Vim: Incrementing numbers.


You can increment a number in VIM by using the Ctrl+a command. Decrementing a number with Ctrl+x. This by itself isn't new.

However, I recently learned that you don't have to have the cursor on the number for these key combination to work. Using Ctrl+{a,x} anywhere on a line with a number will increment/decrement the nearest number right of the cursor.

The value of a trick.


"The value of a trick lies mostly in how much it stokes that battle between your head and your heart, and how badly it makes you want for your heart to win."

"The Honor System"

Offensive Fortunes


Ubuntu doesn't install the offensive data files for the fortune program by default. To install them just run:

sudo apt-get install fortune fortunes-off

Pinball Haiku


got to scratch my nose,

take fingers off the flippers,

here comes the ball now.

ArchLinux


Every now and then I like to set up a Linux instance in VMware to try out new software or to have a sandbox for development. Lately, I've found that ArchLinux has some nice features that make it perfect for that kind of setup.

First, it's unobtrusive. you get a bare basics environment and nothing else. The base install includes little other than the essential packages and lets you build from there. It's minimal and lightweight with install ISO's weighing in at around 360MB and the netinstall ISO's just under 180MB.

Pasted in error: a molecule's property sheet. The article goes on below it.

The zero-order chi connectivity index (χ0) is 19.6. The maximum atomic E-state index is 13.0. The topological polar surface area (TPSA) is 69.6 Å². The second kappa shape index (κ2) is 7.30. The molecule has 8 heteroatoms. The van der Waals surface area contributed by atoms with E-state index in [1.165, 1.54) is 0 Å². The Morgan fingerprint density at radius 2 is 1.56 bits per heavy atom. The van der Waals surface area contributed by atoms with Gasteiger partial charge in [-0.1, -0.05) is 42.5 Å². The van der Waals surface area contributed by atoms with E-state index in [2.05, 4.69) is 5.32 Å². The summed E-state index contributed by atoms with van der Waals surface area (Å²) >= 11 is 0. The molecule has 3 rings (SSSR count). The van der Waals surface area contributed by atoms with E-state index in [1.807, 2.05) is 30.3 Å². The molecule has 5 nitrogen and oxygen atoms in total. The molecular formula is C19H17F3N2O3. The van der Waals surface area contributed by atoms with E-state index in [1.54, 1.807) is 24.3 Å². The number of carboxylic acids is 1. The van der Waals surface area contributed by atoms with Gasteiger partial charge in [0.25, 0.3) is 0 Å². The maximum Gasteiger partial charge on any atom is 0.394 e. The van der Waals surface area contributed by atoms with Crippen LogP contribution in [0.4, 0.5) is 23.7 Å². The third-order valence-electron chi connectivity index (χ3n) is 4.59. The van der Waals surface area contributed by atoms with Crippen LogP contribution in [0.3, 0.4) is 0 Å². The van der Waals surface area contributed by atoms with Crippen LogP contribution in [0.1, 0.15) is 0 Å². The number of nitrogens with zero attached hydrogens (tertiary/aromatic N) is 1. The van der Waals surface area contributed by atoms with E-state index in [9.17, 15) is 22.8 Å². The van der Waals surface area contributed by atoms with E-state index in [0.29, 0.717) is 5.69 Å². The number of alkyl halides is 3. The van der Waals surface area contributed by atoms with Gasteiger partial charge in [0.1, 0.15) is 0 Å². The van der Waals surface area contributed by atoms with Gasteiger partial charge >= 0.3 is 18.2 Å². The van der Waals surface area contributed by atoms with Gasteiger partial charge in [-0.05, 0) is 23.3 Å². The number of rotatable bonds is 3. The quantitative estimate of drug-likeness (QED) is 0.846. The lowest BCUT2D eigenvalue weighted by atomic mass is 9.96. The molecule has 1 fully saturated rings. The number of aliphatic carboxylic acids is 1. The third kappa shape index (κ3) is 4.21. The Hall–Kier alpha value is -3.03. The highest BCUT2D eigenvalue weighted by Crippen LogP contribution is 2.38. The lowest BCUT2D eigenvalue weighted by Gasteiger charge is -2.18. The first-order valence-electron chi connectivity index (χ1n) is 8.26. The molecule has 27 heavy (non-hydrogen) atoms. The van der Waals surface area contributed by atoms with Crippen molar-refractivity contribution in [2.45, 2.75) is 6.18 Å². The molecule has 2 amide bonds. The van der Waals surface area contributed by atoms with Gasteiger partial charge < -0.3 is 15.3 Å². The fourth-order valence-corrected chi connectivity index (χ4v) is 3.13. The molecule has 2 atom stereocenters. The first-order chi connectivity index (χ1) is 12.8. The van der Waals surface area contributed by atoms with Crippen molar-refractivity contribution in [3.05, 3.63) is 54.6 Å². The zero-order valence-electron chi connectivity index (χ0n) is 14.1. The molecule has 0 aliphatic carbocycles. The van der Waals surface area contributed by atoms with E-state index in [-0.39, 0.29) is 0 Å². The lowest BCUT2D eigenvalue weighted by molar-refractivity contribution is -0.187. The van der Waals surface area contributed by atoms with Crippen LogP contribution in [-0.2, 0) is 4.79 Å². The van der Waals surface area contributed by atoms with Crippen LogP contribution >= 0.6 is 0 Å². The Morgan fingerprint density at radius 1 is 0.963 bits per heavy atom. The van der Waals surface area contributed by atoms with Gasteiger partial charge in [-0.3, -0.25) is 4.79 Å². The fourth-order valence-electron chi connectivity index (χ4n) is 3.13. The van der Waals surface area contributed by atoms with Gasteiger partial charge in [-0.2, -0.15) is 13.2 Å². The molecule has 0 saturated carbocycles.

When you need more than the base install, Arch Linux has a package system called pacman, which is a breeze to use. Installing a package often involves little more than executing

sudo pacman -S <package name>

And since it's is on a rolling release cycle, there's no need to wait for the next release of Ubuntu to get the latest packages. Configuration is done via text files; adding services to run at start up requires just an edit to /etc/rc.conf. If you need to build packages, Arch Linux provides the Arch Build System, which is a ports-like build system. If you can script in bash, you can build a package.

Good documentation is also available straight from their site. You don't need to troll through dozens of forums to figure out how to get something installed, you go straight to their wiki, where there are guides on everything from the basic installation procedure to setting up Linux containers. The wiki also hosts translations of these guides in a variety of languages, which I imagine would be helpful for non-native English hackers.

Arch Linux reminds me a lot of my first Linux distro, Slackware. Both are minimalist, functional, and allow the user to maintain a lot of control over the system. There isn't much hidden behind the curtain. Arch Linux, however, throws in a packaging system and more current packages. Getting it set up and running couldn't be easier. For that, it earns a place in my toolbox.